Conservation in Action: Asian Undercores

In the fall of 2012, conservators prepared a set of wooden undercores for two Japanese folding screens in need of new supports. Supports for East Asian paintings are necessary because they are often made on fine and easily damaged materials, such as paper or silk. Over the course of several weeks, the work to construct proper mounts was conducted on view to the public.

Wooden Undercores

Various mounting formats, refined over centuries in China, Japan, and Korea, are used to protect and display Asian paintings safely. Rolled or flexible formats include hanging scrolls and hand scrolls, while other works are mounted in rigid panel formats as screens, doors, and framed paintings. The proper support is essential for the well-being of the artwork. Over time, poor mounting can have a detrimental effect on the object, as can be seen below in this six-panel folding screen from the 19th century.

This screen came into the Museum’s collection in 1911 in an inadequately mounted state, perhaps hastily and inexpensively constructed. The poor quality wooden core, with too few layers of lining paper, began to distort and caused a darkening discoloration that spread to the painting. The painting has now been removed from the screen core to halt this damage, while it awaits the preparation of a new, strong, and stable screen core.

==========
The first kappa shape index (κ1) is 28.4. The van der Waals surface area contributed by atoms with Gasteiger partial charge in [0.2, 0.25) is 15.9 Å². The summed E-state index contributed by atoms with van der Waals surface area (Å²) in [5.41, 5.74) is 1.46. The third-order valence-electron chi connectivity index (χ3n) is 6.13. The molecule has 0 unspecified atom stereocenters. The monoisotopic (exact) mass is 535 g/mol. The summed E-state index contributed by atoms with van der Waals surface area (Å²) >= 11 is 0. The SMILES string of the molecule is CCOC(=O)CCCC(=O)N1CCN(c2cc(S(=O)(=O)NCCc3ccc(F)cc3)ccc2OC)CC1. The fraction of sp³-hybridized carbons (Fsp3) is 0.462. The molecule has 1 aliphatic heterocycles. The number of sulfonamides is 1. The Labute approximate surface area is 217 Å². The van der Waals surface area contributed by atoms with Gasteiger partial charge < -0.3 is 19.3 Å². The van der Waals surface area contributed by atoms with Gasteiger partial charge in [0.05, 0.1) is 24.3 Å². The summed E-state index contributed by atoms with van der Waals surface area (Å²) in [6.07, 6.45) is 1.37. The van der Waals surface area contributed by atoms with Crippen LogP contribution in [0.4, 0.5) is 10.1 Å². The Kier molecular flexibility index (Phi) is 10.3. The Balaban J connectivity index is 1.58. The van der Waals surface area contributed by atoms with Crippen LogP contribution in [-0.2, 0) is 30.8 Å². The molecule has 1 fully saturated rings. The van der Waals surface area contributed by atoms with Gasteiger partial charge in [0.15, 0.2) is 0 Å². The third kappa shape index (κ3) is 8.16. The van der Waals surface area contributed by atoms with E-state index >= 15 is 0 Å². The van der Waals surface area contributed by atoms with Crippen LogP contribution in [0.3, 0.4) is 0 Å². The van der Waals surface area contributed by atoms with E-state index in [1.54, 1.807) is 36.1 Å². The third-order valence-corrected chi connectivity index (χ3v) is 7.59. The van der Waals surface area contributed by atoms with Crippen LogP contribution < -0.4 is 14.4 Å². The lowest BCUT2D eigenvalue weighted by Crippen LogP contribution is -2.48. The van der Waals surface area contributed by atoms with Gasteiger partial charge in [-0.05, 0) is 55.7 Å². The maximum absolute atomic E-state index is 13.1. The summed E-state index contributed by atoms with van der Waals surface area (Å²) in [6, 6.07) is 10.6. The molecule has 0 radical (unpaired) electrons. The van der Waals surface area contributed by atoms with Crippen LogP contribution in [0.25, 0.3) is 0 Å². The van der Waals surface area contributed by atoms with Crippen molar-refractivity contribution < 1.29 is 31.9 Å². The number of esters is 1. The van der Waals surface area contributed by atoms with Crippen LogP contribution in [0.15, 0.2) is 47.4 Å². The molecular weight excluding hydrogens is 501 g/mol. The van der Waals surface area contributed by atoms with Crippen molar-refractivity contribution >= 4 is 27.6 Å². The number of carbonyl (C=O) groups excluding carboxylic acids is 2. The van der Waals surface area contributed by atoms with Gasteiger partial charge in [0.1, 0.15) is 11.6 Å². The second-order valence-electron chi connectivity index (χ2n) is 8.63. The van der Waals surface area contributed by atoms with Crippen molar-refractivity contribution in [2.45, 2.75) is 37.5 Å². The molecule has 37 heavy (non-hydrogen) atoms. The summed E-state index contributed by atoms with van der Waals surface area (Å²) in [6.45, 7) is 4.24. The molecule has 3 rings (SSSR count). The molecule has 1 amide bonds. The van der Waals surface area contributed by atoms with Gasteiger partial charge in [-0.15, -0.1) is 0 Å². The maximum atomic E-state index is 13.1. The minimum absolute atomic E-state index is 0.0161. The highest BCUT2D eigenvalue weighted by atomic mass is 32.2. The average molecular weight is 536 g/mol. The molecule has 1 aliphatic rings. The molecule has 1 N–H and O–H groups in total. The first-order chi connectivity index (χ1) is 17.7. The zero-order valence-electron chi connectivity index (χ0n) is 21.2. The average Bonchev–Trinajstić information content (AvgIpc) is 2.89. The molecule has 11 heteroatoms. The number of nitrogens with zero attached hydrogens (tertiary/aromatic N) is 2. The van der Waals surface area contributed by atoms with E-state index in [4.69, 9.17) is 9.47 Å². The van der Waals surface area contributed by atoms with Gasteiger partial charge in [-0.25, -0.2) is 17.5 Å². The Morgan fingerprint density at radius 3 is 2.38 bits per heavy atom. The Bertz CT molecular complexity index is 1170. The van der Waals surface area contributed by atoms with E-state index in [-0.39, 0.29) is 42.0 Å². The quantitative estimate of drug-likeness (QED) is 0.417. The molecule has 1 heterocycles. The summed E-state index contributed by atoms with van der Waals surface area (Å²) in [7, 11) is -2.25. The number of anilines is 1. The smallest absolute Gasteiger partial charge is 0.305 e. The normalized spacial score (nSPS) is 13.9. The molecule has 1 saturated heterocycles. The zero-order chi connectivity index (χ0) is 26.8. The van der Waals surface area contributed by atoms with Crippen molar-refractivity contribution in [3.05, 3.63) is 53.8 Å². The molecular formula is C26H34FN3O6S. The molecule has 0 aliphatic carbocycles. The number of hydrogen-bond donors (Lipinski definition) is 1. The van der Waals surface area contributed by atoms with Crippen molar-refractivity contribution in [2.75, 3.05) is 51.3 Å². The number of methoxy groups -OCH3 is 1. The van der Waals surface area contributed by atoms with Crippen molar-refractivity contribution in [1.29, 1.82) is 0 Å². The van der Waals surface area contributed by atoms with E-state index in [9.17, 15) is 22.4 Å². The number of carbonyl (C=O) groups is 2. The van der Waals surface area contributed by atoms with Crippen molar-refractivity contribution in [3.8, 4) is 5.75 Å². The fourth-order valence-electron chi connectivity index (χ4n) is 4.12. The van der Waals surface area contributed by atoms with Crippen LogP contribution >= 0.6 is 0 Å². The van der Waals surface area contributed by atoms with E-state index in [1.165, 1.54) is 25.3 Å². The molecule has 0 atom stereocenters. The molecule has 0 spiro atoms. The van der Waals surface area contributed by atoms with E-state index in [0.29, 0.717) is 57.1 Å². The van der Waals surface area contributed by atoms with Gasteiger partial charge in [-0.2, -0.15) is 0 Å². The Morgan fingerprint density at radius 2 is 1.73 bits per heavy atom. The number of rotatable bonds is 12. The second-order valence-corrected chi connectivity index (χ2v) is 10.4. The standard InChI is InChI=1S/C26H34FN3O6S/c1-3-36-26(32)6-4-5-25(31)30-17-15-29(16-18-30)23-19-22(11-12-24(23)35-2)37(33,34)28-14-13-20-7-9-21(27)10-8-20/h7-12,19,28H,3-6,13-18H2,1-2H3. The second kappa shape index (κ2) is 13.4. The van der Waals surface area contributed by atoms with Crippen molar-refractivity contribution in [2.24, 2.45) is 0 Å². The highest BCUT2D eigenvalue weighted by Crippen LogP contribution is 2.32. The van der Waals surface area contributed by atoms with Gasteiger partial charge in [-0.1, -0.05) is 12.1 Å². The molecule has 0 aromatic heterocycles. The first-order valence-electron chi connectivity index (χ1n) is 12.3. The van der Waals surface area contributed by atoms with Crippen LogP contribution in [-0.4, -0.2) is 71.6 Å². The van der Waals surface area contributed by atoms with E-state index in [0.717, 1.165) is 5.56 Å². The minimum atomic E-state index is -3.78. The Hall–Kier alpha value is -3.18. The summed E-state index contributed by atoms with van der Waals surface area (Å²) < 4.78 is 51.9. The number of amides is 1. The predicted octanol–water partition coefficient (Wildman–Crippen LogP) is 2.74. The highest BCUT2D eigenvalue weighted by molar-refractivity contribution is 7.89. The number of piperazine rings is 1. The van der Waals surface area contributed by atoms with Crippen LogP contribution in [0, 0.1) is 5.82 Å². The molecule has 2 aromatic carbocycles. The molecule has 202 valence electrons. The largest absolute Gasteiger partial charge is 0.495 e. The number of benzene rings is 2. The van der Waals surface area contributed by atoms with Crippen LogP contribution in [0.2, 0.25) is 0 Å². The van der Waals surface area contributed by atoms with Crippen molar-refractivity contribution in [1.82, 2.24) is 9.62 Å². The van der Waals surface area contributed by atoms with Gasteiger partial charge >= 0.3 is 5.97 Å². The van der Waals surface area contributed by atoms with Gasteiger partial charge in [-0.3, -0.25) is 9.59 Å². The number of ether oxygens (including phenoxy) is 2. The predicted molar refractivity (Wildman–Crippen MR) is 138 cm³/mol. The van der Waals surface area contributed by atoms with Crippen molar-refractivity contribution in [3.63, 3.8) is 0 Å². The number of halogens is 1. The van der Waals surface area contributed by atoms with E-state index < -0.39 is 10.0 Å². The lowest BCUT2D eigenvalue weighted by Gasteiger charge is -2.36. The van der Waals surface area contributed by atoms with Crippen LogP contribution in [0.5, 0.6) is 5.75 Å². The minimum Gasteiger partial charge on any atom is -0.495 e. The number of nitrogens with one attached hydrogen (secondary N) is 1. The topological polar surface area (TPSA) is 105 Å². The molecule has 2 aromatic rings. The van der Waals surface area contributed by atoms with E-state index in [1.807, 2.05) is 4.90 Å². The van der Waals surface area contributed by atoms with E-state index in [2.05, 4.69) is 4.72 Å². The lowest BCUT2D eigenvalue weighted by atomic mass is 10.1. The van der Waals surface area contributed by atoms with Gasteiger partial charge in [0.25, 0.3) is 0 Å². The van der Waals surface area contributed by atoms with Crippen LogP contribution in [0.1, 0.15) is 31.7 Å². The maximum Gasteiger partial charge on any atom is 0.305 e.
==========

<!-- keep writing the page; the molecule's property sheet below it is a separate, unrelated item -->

Conservation Strategy

For this project, wooden lattice undercores like the ones pictured above will be made from Japanese cedar. Eight layers of handmade Japanese paper will then be applied to the front and back of each panel. The panels will be hinged together with strong Japanese handmade papers so that the screens can be folded in both directions.

For the 16th century Japanese folding screen above, the wooden lattice core has several layers of paper pasted on both sides, providing a lightweight but strong and smooth surface that can support the artwork. Most Japanese screen mountings also include a decorative border of paper or fabric and a protective outer wooden trim.

Conservation in Action

As work progresses, updates will be posted below.